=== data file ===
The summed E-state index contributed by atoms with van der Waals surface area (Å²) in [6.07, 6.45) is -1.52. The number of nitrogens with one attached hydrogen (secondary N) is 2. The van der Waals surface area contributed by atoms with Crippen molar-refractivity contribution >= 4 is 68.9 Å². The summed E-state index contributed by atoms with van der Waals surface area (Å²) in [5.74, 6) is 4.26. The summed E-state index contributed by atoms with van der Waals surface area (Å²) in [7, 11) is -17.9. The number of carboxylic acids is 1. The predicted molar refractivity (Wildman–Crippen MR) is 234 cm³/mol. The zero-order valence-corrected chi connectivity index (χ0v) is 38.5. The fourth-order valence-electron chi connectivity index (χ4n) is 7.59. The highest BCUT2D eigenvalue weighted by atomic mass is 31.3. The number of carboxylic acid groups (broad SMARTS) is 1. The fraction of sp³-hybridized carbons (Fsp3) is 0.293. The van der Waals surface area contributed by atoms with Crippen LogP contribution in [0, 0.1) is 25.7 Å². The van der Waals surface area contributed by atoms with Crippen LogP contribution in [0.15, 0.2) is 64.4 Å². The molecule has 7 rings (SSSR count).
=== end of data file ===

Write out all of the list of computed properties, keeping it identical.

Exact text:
The summed E-state index contributed by atoms with van der Waals surface area (Å²) in [6.07, 6.45) is -1.52. The number of nitrogens with one attached hydrogen (secondary N) is 2. The van der Waals surface area contributed by atoms with Crippen molar-refractivity contribution >= 4 is 68.9 Å². The summed E-state index contributed by atoms with van der Waals surface area (Å²) in [5.74, 6) is 4.26. The summed E-state index contributed by atoms with van der Waals surface area (Å²) in [7, 11) is -17.9. The number of carboxylic acids is 1. The predicted molar refractivity (Wildman–Crippen MR) is 234 cm³/mol. The zero-order valence-corrected chi connectivity index (χ0v) is 38.5. The fourth-order valence-electron chi connectivity index (χ4n) is 7.59. The highest BCUT2D eigenvalue weighted by atomic mass is 31.3. The number of carboxylic acid groups (broad SMARTS) is 1. The fraction of sp³-hybridized carbons (Fsp3) is 0.293. The van der Waals surface area contributed by atoms with Crippen LogP contribution in [0, 0.1) is 25.7 Å². The van der Waals surface area contributed by atoms with Crippen LogP contribution in [0.15, 0.2) is 64.4 Å². The molecule has 7 rings (SSSR count).